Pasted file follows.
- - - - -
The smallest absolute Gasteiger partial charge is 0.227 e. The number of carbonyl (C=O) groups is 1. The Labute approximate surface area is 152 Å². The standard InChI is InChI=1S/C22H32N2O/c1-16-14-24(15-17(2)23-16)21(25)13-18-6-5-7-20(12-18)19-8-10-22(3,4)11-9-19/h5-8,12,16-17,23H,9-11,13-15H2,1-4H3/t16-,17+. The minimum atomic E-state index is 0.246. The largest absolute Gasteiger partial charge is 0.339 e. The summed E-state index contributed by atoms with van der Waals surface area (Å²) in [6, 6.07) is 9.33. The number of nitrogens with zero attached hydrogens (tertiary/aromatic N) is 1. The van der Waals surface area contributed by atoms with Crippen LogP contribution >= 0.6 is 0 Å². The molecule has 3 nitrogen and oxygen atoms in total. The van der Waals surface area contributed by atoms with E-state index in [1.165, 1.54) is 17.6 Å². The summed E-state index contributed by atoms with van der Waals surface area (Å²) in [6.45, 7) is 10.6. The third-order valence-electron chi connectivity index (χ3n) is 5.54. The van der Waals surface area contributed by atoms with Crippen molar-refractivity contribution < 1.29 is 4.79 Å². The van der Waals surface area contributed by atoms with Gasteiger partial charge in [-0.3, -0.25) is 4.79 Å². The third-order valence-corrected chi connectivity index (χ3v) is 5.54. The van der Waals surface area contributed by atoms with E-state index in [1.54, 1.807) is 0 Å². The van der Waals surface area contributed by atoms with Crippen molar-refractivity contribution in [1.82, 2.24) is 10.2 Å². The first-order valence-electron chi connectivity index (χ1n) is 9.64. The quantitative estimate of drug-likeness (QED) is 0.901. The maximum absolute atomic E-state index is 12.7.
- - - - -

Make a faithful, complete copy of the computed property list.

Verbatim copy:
The smallest absolute Gasteiger partial charge is 0.227 e. The number of carbonyl (C=O) groups is 1. The Labute approximate surface area is 152 Å². The standard InChI is InChI=1S/C22H32N2O/c1-16-14-24(15-17(2)23-16)21(25)13-18-6-5-7-20(12-18)19-8-10-22(3,4)11-9-19/h5-8,12,16-17,23H,9-11,13-15H2,1-4H3/t16-,17+. The minimum atomic E-state index is 0.246. The largest absolute Gasteiger partial charge is 0.339 e. The summed E-state index contributed by atoms with van der Waals surface area (Å²) in [6, 6.07) is 9.33. The number of nitrogens with zero attached hydrogens (tertiary/aromatic N) is 1. The van der Waals surface area contributed by atoms with Crippen LogP contribution >= 0.6 is 0 Å². The molecule has 3 nitrogen and oxygen atoms in total. The van der Waals surface area contributed by atoms with E-state index in [1.165, 1.54) is 17.6 Å². The summed E-state index contributed by atoms with van der Waals surface area (Å²) in [6.45, 7) is 10.6. The third-order valence-electron chi connectivity index (χ3n) is 5.54. The van der Waals surface area contributed by atoms with Crippen molar-refractivity contribution < 1.29 is 4.79 Å². The van der Waals surface area contributed by atoms with Gasteiger partial charge in [-0.3, -0.25) is 4.79 Å². The third-order valence-corrected chi connectivity index (χ3v) is 5.54. The van der Waals surface area contributed by atoms with E-state index in [1.54, 1.807) is 0 Å². The van der Waals surface area contributed by atoms with Crippen molar-refractivity contribution in [1.82, 2.24) is 10.2 Å². The first-order valence-electron chi connectivity index (χ1n) is 9.64. The quantitative estimate of drug-likeness (QED) is 0.901. The maximum absolute atomic E-state index is 12.7.